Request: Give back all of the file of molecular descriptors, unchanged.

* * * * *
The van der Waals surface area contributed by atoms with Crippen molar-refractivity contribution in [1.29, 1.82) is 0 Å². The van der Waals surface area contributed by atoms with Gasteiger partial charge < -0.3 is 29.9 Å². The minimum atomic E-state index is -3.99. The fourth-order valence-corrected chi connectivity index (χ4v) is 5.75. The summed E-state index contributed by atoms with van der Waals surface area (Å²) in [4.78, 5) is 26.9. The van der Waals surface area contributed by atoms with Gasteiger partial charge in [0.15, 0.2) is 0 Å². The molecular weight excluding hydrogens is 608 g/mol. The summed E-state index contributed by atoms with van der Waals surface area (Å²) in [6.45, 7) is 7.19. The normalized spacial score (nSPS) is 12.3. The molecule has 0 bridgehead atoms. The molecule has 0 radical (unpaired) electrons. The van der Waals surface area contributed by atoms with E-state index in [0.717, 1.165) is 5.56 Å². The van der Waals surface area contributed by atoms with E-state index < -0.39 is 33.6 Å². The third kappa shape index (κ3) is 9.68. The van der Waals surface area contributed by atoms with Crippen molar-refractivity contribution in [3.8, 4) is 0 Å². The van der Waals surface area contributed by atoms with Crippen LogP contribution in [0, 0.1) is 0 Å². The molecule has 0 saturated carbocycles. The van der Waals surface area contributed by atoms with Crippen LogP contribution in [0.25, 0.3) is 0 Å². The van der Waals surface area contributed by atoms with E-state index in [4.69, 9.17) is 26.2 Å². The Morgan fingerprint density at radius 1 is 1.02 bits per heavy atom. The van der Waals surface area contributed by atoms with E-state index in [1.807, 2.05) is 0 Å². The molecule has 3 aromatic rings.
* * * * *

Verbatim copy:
The van der Waals surface area contributed by atoms with Crippen molar-refractivity contribution in [1.29, 1.82) is 0 Å². The van der Waals surface area contributed by atoms with Gasteiger partial charge < -0.3 is 29.9 Å². The minimum atomic E-state index is -3.99. The fourth-order valence-corrected chi connectivity index (χ4v) is 5.75. The summed E-state index contributed by atoms with van der Waals surface area (Å²) in [4.78, 5) is 26.9. The van der Waals surface area contributed by atoms with Gasteiger partial charge in [0.15, 0.2) is 0 Å². The molecular weight excluding hydrogens is 608 g/mol. The summed E-state index contributed by atoms with van der Waals surface area (Å²) in [6.45, 7) is 7.19. The normalized spacial score (nSPS) is 12.3. The molecule has 0 bridgehead atoms. The molecule has 0 radical (unpaired) electrons. The van der Waals surface area contributed by atoms with E-state index in [0.717, 1.165) is 5.56 Å². The van der Waals surface area contributed by atoms with E-state index < -0.39 is 33.6 Å². The third kappa shape index (κ3) is 9.68. The van der Waals surface area contributed by atoms with Crippen molar-refractivity contribution in [3.8, 4) is 0 Å². The van der Waals surface area contributed by atoms with Crippen LogP contribution in [0, 0.1) is 0 Å². The molecule has 0 saturated carbocycles. The van der Waals surface area contributed by atoms with Crippen LogP contribution in [0.25, 0.3) is 0 Å². The van der Waals surface area contributed by atoms with E-state index in [4.69, 9.17) is 26.2 Å². The Morgan fingerprint density at radius 1 is 1.02 bits per heavy atom. The van der Waals surface area contributed by atoms with E-state index in [1.807, 2.05) is 0 Å². The molecule has 3 aromatic rings.